Impractical Applications (Taki at the Ruins)

It’s time again to see some nice impractical applications for this week’s tips.

This week, I’m going to focus on one of my more recent attempts to introduce a new character to my narrative.

Her name was Taki, and she was a musician. I designed her to go with a place I’d created (described in yesterday’s riff, here). Since this place was a city of spirits, I didn’t have to make her entirely humanoid, so I decided to have some fun. At the time, my main rule for designing musicians and groups was that they had to fit music I had access to; Taki was the representative for my selection of koto and shakuhachi music.

I introduced her first by reputation: Taki was a difficult hire, with a very strong and rather idiosyncratic collection of artistic principles. This allowed me to hook the players early; they were intrigued by her picking and choosing her hires, and wanted to see if they qualified. The later admonishment to, among other things, not step on her tail only hooked them further, as they wanted to know if it was a metaphorical or literal order.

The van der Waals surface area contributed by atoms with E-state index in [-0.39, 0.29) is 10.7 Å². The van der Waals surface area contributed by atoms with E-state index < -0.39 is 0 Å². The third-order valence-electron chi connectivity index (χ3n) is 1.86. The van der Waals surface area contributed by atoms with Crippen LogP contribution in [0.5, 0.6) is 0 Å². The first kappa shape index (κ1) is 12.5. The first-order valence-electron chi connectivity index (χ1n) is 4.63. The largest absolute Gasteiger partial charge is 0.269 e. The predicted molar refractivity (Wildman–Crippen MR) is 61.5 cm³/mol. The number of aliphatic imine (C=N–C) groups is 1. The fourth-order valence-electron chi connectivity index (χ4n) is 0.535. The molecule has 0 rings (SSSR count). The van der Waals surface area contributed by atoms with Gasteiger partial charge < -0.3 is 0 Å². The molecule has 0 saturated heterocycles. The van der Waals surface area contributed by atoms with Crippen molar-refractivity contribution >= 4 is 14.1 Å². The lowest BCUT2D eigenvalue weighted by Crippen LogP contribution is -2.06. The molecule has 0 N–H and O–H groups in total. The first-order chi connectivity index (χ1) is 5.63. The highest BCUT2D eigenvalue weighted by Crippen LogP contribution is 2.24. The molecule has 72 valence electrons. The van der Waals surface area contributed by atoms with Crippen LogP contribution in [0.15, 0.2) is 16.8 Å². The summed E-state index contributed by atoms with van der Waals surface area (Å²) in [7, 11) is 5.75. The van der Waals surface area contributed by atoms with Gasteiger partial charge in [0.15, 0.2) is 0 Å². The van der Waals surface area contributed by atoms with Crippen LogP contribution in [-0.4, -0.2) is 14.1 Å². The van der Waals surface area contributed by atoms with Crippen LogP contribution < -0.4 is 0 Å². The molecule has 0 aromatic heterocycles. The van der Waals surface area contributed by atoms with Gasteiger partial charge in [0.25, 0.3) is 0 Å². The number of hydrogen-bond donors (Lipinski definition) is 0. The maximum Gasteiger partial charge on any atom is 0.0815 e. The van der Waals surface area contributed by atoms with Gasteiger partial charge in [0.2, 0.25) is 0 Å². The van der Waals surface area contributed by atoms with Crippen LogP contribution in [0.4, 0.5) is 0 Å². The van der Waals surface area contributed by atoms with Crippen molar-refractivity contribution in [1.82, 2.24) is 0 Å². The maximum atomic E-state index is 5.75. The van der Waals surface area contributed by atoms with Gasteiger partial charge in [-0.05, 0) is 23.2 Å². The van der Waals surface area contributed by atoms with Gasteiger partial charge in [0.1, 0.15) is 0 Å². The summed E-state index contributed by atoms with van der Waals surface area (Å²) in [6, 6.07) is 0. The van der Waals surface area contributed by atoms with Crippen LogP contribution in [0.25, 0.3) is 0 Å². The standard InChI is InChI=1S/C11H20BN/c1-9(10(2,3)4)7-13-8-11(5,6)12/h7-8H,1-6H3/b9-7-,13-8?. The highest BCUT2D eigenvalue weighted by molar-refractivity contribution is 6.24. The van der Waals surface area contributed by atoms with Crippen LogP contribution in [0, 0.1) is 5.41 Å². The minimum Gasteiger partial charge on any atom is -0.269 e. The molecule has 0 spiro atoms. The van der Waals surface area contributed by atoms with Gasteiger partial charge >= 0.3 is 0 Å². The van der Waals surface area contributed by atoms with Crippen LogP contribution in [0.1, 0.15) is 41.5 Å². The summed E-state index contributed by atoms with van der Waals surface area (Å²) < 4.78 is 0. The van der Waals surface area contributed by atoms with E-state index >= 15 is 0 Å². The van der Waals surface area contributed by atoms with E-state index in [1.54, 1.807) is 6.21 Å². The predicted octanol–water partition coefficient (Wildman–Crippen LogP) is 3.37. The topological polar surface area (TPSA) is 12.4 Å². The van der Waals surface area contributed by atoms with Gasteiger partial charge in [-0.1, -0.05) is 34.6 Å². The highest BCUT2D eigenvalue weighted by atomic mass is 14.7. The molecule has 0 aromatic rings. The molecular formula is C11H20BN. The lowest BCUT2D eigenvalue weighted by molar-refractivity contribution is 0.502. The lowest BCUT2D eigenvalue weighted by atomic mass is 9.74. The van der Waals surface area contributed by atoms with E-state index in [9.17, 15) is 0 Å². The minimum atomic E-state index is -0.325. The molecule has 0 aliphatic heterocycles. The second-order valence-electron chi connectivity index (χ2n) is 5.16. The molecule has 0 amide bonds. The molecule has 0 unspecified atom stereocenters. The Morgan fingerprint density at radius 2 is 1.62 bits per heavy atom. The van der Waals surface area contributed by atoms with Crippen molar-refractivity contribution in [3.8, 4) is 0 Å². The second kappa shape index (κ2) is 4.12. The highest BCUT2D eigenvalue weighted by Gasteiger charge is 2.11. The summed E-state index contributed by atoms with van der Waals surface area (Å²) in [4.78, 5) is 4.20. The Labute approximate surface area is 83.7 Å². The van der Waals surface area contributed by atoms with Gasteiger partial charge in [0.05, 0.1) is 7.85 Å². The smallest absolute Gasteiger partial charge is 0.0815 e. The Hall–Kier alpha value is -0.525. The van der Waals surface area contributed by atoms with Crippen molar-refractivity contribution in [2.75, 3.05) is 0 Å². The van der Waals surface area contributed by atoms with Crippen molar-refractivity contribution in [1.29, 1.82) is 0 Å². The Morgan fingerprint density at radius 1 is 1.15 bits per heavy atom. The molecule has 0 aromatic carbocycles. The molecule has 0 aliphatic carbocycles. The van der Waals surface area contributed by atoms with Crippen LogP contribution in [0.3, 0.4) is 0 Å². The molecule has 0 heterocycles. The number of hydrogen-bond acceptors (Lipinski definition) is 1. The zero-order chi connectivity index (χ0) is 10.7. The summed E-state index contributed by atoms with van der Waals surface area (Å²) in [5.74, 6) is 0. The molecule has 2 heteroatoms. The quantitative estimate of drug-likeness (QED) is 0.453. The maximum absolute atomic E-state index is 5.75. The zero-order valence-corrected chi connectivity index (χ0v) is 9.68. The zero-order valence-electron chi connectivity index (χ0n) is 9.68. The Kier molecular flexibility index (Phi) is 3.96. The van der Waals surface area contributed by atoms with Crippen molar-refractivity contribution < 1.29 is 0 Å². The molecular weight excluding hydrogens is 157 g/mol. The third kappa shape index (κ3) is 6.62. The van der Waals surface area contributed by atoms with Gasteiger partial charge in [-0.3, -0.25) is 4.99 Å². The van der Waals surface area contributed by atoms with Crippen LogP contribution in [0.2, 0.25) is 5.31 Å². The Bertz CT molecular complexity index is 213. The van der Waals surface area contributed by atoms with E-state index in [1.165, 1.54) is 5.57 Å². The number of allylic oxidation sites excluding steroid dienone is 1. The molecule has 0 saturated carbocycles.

Then they found her, practicing in a half-destroyed cluster of buildings under the starlight. “In the middle of the center building is a figure standing over a well-polished koto,” I wrote. “At first glance, she is a very large lizard, with four scaled arms reaching down to pluck the strings with her claws, her frills lying flat against her neck, and her throat sac vibrating as she flutes in accompaniment to her playing. Her robes are deep blue and come down to her ankles, and her scales are bluish-silver.” I then proceeded to elaborate on her. The group soon learned that she could either sound like a flute or talk, but not at the same time, and that she actually had to tickle her throat sac a bit to switch between them; that she had the reptilian habit of tasting the air around her (though not what she tasted), that she felt the past only looked good in the dark (by dark, she meant nothing short of a moonless night) and that as a result, she refused to linger long enough for the sun to come up again; and that she had a very strong philosophical bent and a tendency to speak in not-quite-riddles.

They never did finish their conversation, for that exact reason. She did, however, apparently work.

Until next time!

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